Dear Colleagues in Jewish-Palestinian dialogue and relationship-building,

     Despite Middle East violence that cannot and will not work, some Arab and Jewish youth refuse to abandon each other.
     The young women and men find each other and provide one other with empathy, backing and strength.
     With adult support, they escape the harsh reality of killing and immaturity, to a world of the never-ending search for partners for joint activity. 
     Two examples are:
          1. CROSSING BORDERS, the Israeli-Palestinian-Jordanian Youth Magazine
          2. The Centre for Creativity in Education and Cultural Heritage     
     We thought you'd want to know.  And we hope you will build your own bridges wherever you live.  After all, it is The Citizen's Century.
                   -- L&L
1. CROSSING BORDERS, the Israeli-Palestinian-Jordanian Youth Magazine

     The January-February 2002 issue of the Israeli-Palestinian-Jordanian youth magazine, CROSSING BORDERS, in English, was released this week.  You can see more about it at:

     Copies of CROSSING BORDERS are available upon request from Shimon Malka (, with the Jewish Israeli partner in the project, the Jewish-Arab Center for Peace at Givat Haviva, on the Web at:

     The Palestinian coordinator for CROSSING BORDERS in Beit Jala is Samia Araj ( OR
     The young women and men meet in a bi-monthly workshop to discuss the issues which interest their age group: culture, education, music, science, hobbies and of course, politics and current events. 
     Together they create a magazine in English through which they express their feelings, their desires, their fears, their hopes, and anything that comes to mind.       They express the ambitions of their age group and discuss the alternative reality they would like to see and help create in the region. 
     The magazine is printed in 30,000 copies and distributed in high schools throughout Israel, the Palestinian Authority and Jordan. 
     The participants in the workshops express mixed feelings -- from anger, fear and helplessness, to hope, faith and mutual strength. 
     They believe that through this project and similar projects they can contribute to the creation of a different atmosphere which will assist in breaking the cycle of alienation, hatred and violence. 
     These young Jews and Arabs are a living example of dialogue, openness, dedication and a wide-ranging, pragmatic and to-the-point outlook. 

Questions may also be directed to:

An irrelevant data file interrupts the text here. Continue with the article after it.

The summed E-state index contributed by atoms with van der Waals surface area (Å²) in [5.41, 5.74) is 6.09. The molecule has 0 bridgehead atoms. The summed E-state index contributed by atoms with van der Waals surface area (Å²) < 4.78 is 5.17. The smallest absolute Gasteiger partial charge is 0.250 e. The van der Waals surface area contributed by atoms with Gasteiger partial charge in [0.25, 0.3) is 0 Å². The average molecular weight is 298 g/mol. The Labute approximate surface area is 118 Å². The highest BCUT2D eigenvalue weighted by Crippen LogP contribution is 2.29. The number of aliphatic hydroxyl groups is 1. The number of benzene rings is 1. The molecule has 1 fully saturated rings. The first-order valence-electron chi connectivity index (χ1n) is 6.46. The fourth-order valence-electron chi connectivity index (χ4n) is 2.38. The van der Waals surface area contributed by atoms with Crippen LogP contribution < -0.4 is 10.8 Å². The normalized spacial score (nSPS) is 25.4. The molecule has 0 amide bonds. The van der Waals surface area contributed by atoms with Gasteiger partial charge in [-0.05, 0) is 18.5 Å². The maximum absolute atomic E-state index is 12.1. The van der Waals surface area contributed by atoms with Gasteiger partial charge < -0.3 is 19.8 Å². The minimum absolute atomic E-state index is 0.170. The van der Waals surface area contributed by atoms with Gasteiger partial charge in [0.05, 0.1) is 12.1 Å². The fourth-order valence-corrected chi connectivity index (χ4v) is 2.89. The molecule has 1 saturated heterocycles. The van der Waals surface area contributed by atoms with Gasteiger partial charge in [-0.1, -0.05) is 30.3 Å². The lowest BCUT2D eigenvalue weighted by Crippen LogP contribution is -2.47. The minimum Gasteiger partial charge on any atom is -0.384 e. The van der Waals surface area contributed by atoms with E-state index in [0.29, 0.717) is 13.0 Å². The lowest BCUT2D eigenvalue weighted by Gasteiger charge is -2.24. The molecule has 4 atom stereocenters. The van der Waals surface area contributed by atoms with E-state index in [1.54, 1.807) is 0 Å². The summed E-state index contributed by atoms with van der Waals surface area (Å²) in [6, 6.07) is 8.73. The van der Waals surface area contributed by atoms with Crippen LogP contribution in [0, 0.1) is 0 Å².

Mohammad Darawshe, Spokesperson
The Jewish-Arab Center for Peace
Givat Haviva,
Tel: 972-(0)4-6309266
Fax: 972-(0)4-6309305
Mobile: 972-(0)64-475437

2. The Centre for Creativity in Education and Cultural Heritage 

     Simon Lichman ( and Rivanna Miller, husband and wife in Israel, work with Palestinian and Jewish youth about discovering and sharing cultures.  The children's parents and other elders participate and contribute heavily with traditions from their heritages.  Below, Simon describes this exemplary, intergenerational education and community-building:
     "The situation in the country right now is as difficult as it must seem to you from afar.  Every morning the country wakes up to bad news which is compounded throughout the course of the day.  In our work, we struggle with the atmosphere of despondency and fear that surrounds and the need to proceed with delicacy and tact in both the Jewish and Arab communities, being careful to take into account a myriad of perspectives. 
     "In contrast to the news, last week for example, we held a meeting between one pair of the 5th Grade classes with whom we work.  25 Moslem children, accompanied by their teacher and 6 parents (five mothers and a father) spent the morning in a Jewish school in the centre of Jerusalem with 25 Jewish children, a grandmother, 4 mothers and a father.  The Arab visitors were obviously nervous to come to the centre of the city since there have been so many suicide bombings in recent weeks.
     "As planned in the programme, the parents and grandparent (in mixed groups) showed small mixed groups of children how to play various outdoor games according to the traditions of their own childhoods.  While the structure of the day is carefully planned, we can never be sure what the actual atmosphere will be like. 
     "The Jewish class had prepared a wonderful reception for their guests who, for their part, had come determined not to allow the overall mood in the country to affect their anticipation of fun and meaningful contact.  It is customary for the visiting school to bring a gift.  On this occasion the visitors brought a sapling which all the children helped to plant in the school yard.  The teacher explained that they had brought something that would grow as has the relationship between their two communities.
     "To see yet one more group of people meeting each other, with the expectation of finding friendship, is what keeps us all going in these terrible times.  The natural curiosity of children and their ability to enter into play inspires the adults with a renewed faith in humanity, even if it is on the level of this specific pair of classes meeting each other in the context of this one project. 
     "While the children talked about how much they enjoyed getting to know each other in the concluding feedback session, the parents talked about how watching adults from the 'other' community play with their children and watching the children beginning to form relationships, gave them a sense of hope that hitherto had been missing from their lives."